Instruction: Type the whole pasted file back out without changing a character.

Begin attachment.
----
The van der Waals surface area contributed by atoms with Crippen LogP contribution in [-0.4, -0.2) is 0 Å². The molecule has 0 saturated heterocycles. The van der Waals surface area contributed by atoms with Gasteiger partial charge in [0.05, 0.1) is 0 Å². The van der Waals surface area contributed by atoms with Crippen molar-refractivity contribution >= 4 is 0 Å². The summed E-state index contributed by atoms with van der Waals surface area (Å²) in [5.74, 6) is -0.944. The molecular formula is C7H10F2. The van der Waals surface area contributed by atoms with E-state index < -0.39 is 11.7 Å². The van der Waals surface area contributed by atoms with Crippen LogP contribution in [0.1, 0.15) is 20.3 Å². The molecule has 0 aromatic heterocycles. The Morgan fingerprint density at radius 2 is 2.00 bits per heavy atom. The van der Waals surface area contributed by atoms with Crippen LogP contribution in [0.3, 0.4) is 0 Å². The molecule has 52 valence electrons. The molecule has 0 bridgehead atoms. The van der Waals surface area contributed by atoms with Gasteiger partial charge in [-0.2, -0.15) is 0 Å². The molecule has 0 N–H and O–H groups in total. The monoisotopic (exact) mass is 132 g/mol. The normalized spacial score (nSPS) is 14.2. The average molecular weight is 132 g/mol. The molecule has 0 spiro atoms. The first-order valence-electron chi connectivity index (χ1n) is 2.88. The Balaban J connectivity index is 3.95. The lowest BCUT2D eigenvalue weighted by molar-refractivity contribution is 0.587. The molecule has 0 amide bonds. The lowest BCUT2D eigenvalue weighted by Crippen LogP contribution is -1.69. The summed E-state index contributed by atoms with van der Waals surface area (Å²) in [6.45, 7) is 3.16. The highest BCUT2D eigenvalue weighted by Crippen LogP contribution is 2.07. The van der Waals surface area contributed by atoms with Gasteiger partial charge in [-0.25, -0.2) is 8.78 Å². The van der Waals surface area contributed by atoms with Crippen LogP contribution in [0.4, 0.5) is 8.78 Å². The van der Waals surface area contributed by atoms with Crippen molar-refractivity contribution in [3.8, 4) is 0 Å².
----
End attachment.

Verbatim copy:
The van der Waals surface area contributed by atoms with Crippen LogP contribution in [-0.4, -0.2) is 0 Å². The molecule has 0 saturated heterocycles. The van der Waals surface area contributed by atoms with Gasteiger partial charge in [0.05, 0.1) is 0 Å². The van der Waals surface area contributed by atoms with Crippen molar-refractivity contribution >= 4 is 0 Å². The summed E-state index contributed by atoms with van der Waals surface area (Å²) in [5.74, 6) is -0.944. The molecular formula is C7H10F2. The van der Waals surface area contributed by atoms with E-state index < -0.39 is 11.7 Å². The van der Waals surface area contributed by atoms with Crippen LogP contribution in [0.1, 0.15) is 20.3 Å². The molecule has 0 aromatic heterocycles. The Morgan fingerprint density at radius 2 is 2.00 bits per heavy atom. The van der Waals surface area contributed by atoms with Crippen LogP contribution in [0.3, 0.4) is 0 Å². The molecule has 52 valence electrons. The molecule has 0 bridgehead atoms. The van der Waals surface area contributed by atoms with Gasteiger partial charge in [-0.2, -0.15) is 0 Å². The molecule has 0 N–H and O–H groups in total. The monoisotopic (exact) mass is 132 g/mol. The normalized spacial score (nSPS) is 14.2. The average molecular weight is 132 g/mol. The molecule has 0 spiro atoms. The first-order valence-electron chi connectivity index (χ1n) is 2.88. The Balaban J connectivity index is 3.95. The lowest BCUT2D eigenvalue weighted by molar-refractivity contribution is 0.587. The molecule has 0 amide bonds. The lowest BCUT2D eigenvalue weighted by Crippen LogP contribution is -1.69. The summed E-state index contributed by atoms with van der Waals surface area (Å²) in [6.45, 7) is 3.16. The highest BCUT2D eigenvalue weighted by Crippen LogP contribution is 2.07. The van der Waals surface area contributed by atoms with Gasteiger partial charge in [-0.25, -0.2) is 8.78 Å². The van der Waals surface area contributed by atoms with Crippen LogP contribution in [0.4, 0.5) is 8.78 Å². The van der Waals surface area contributed by atoms with Crippen molar-refractivity contribution in [3.8, 4) is 0 Å².